Iran will boost its uranium enrichment after July 7 to whatever levels it needs beyond the cap set in the landmark 2015 nuclear deal
European proposals to boost business with Iran are a step forward but will likely be insufficient to stop Tehran from exiting its nuclear deal with major powers, Iranian Deputy Foreign Minister Abbas Araqhchi said Friday.
Iran will resume high level enrichment of uranium if world powers did not keep their promises under a 2015 nuclear agreement, President Hassan Rouhani said on Wednesday, responding to the US withdrawal from the deal a year ago.
US President Donald Trump said on Friday he would be disappointed if North Korea were to resume weapons testing and reiterated his belief in his good relationship with its leader, Kim Jong Un, despite the collapse of a summit with him last week.
North Korea on Friday promised further negotiations with the US despite a spectacular failure to strike a nuclear deal at their Hanoi summit, with both sides keeping the door of diplomacy open.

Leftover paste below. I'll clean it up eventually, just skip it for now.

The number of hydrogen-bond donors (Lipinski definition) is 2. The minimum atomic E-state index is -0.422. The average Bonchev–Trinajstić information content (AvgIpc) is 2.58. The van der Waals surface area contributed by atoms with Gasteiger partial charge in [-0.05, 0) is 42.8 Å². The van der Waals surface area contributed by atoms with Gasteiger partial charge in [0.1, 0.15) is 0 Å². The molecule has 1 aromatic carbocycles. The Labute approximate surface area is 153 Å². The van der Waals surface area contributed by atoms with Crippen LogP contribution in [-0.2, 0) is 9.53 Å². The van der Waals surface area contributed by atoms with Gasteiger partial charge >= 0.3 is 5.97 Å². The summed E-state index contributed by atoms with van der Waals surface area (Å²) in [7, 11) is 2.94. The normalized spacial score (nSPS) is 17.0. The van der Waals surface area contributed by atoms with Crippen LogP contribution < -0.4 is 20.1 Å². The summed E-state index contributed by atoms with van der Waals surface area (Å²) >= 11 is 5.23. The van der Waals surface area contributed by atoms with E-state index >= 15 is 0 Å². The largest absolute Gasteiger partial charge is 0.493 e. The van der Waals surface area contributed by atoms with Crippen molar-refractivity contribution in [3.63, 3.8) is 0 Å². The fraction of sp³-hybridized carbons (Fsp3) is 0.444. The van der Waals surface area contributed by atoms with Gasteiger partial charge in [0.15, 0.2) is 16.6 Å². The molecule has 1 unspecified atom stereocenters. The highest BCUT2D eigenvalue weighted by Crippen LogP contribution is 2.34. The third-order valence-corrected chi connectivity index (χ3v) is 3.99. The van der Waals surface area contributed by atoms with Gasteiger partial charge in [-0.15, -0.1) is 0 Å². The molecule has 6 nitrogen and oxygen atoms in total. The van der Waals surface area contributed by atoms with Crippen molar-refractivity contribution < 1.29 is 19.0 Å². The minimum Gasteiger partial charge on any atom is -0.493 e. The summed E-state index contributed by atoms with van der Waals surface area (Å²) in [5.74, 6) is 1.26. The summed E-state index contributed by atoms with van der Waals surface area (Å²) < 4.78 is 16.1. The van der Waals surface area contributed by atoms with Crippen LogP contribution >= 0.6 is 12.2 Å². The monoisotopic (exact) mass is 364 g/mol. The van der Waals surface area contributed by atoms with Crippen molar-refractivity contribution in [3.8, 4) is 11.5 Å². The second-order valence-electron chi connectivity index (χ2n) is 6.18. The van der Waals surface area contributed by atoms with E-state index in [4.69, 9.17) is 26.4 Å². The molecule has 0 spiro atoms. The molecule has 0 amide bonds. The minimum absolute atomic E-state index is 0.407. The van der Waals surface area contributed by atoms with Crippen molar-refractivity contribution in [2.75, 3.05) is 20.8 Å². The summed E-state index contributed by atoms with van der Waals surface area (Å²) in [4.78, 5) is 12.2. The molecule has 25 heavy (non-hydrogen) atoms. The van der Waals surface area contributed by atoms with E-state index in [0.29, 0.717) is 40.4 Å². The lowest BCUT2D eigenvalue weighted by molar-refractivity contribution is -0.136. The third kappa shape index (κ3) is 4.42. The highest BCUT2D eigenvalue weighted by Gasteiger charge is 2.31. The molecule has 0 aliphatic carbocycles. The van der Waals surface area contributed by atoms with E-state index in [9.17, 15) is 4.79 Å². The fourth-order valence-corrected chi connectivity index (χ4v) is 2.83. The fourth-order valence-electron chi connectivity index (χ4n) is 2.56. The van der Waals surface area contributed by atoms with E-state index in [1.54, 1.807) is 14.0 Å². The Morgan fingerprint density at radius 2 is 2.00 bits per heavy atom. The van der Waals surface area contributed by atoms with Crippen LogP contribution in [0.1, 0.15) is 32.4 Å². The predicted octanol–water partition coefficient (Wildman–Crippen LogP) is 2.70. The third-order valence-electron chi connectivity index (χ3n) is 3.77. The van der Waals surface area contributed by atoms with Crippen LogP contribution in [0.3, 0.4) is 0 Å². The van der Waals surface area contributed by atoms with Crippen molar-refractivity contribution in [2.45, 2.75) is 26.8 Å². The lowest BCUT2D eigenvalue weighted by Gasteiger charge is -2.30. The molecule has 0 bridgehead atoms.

Iran has remained within the key limits on its nuclear activities imposed by its 2015 deal with major powers despite growing pressure from newly reimposed US sanctions, a report by the UN nuclear watchdog indicated on Friday.
President Donald Trump announced in May that Washington was pulling out of the deal, which lifted international sanctions against Tehran in exchange for restrictions on Iran's nuclear activities.
Air France and British Airways announced on Thursday that they will halt flights to Tehran next month, citing low profitability as the US reimposes sanctions on Iran.
Iran's President Hassan Rouhani said on Monday that Washington's call for new nuclear negotiations at the same time the US reimposes crippling sanctions "makes no sense".